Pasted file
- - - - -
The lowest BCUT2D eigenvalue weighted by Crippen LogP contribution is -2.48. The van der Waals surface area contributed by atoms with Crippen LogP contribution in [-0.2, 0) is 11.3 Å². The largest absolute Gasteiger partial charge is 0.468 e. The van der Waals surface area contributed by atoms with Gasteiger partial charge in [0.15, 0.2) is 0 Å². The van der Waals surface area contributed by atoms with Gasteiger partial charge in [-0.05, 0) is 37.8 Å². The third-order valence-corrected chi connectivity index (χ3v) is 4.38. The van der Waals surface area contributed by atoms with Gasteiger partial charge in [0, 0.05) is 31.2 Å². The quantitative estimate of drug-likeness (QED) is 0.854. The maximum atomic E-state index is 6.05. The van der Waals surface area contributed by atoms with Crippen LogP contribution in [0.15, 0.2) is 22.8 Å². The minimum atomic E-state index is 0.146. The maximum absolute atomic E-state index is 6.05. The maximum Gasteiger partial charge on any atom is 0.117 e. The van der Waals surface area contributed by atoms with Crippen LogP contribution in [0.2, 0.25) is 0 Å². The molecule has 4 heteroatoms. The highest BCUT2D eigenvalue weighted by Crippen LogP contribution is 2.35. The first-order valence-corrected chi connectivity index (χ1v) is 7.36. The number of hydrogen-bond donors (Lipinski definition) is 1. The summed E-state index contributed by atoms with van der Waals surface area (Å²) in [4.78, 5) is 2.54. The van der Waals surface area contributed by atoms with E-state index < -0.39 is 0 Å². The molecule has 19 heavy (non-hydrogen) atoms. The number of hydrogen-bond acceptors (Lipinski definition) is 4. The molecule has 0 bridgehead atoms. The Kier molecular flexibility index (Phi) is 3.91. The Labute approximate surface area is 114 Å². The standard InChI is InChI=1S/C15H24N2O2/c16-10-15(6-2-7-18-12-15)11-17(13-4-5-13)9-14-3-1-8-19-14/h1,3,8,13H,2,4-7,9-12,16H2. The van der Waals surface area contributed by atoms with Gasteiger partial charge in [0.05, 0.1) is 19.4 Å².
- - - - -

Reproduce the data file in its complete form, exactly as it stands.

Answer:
The lowest BCUT2D eigenvalue weighted by Crippen LogP contribution is -2.48. The van der Waals surface area contributed by atoms with Crippen LogP contribution in [-0.2, 0) is 11.3 Å². The largest absolute Gasteiger partial charge is 0.468 e. The van der Waals surface area contributed by atoms with Gasteiger partial charge in [0.15, 0.2) is 0 Å². The van der Waals surface area contributed by atoms with Gasteiger partial charge in [-0.05, 0) is 37.8 Å². The third-order valence-corrected chi connectivity index (χ3v) is 4.38. The van der Waals surface area contributed by atoms with Gasteiger partial charge in [0, 0.05) is 31.2 Å². The quantitative estimate of drug-likeness (QED) is 0.854. The maximum atomic E-state index is 6.05. The van der Waals surface area contributed by atoms with Crippen LogP contribution in [0.15, 0.2) is 22.8 Å². The minimum atomic E-state index is 0.146. The maximum absolute atomic E-state index is 6.05. The maximum Gasteiger partial charge on any atom is 0.117 e. The van der Waals surface area contributed by atoms with Crippen LogP contribution in [0.2, 0.25) is 0 Å². The molecule has 4 heteroatoms. The highest BCUT2D eigenvalue weighted by Crippen LogP contribution is 2.35. The first-order valence-corrected chi connectivity index (χ1v) is 7.36. The number of hydrogen-bond donors (Lipinski definition) is 1. The summed E-state index contributed by atoms with van der Waals surface area (Å²) in [4.78, 5) is 2.54. The van der Waals surface area contributed by atoms with E-state index < -0.39 is 0 Å². The molecule has 19 heavy (non-hydrogen) atoms. The number of hydrogen-bond acceptors (Lipinski definition) is 4. The molecule has 0 bridgehead atoms. The Kier molecular flexibility index (Phi) is 3.91. The Labute approximate surface area is 114 Å². The standard InChI is InChI=1S/C15H24N2O2/c16-10-15(6-2-7-18-12-15)11-17(13-4-5-13)9-14-3-1-8-19-14/h1,3,8,13H,2,4-7,9-12,16H2. The van der Waals surface area contributed by atoms with Gasteiger partial charge in [0.05, 0.1) is 19.4 Å².